Central Park Nativity Scene Scores Victory Against War On Christmas
The Catholic League for Religious and Civil Rights set up a nativity scene Tuesday in New York City’s Central Park, despite uproar over public religious displays.
The group erected the nativity display not only as an expression of the Christian faith and the reason for Christmas, but also to clear up confusion about the constitutionality of religious displays in public areas, according to a statement from the Catholic League. The nativity set will remain in the park because, despite past crusades against nativity scenes in public areas, religious displays on public property are constitutional, according to Catholic League president Bill Donohue. (RELATED: Archdiocese Sues Metro For Refusing To Run Christmas Ads)
“It is entirely constitutional: no one can stop Christians from displaying a manger scene on public property, just so long as it is considered a public forum, such as a park. Problems emerge when the site chosen for display is on or near a seat of government,” Donohue wrote in a statement provided to The Daily Caller News Foundation.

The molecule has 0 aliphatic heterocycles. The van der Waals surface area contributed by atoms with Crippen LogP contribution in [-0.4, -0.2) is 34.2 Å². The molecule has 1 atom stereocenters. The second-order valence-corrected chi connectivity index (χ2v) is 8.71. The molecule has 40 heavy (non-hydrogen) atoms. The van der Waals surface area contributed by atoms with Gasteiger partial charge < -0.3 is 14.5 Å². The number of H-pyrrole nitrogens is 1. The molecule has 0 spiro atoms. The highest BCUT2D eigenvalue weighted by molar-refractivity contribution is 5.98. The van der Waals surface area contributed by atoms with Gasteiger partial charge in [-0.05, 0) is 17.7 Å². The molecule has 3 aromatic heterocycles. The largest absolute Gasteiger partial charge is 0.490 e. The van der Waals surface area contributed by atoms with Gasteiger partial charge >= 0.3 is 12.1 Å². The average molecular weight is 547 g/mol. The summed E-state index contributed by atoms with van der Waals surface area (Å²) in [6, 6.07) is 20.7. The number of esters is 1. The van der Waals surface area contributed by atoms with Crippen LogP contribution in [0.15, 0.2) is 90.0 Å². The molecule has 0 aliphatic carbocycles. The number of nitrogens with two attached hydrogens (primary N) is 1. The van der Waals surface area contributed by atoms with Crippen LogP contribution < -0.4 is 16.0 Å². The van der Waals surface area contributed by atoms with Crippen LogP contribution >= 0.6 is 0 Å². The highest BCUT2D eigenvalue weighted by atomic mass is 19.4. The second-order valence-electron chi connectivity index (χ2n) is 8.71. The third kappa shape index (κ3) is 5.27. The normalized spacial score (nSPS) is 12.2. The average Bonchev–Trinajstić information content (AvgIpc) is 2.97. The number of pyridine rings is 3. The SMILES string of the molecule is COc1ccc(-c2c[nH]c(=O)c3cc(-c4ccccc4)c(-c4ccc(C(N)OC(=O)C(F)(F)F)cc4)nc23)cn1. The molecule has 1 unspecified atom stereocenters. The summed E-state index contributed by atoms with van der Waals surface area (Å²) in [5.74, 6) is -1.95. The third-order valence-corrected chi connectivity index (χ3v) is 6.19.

The New York City Parks Department issued a permit to the Catholic League for its nativity display, which Ernie Chirico and Joe Agosta erected Tuesday on the corner of 59th Street and 5th Avenue. Donahue said that those who oppose public displays of religious Christmas decorations will still have to view it into 2018.
“The anti-Christmas side will be forced to endure the indignity of seeing our nativity scene for weeks to come, right through the new year. To be exact, our foes who take the 5th Avenue bus downtown cannot help but see it. Oh, yes, we proudly have the name Catholic League splashed alongside the crèche’s base,” Donahue wrote in the statement. “This is our way of saying Merry Christmas and Happy Holy Days.”
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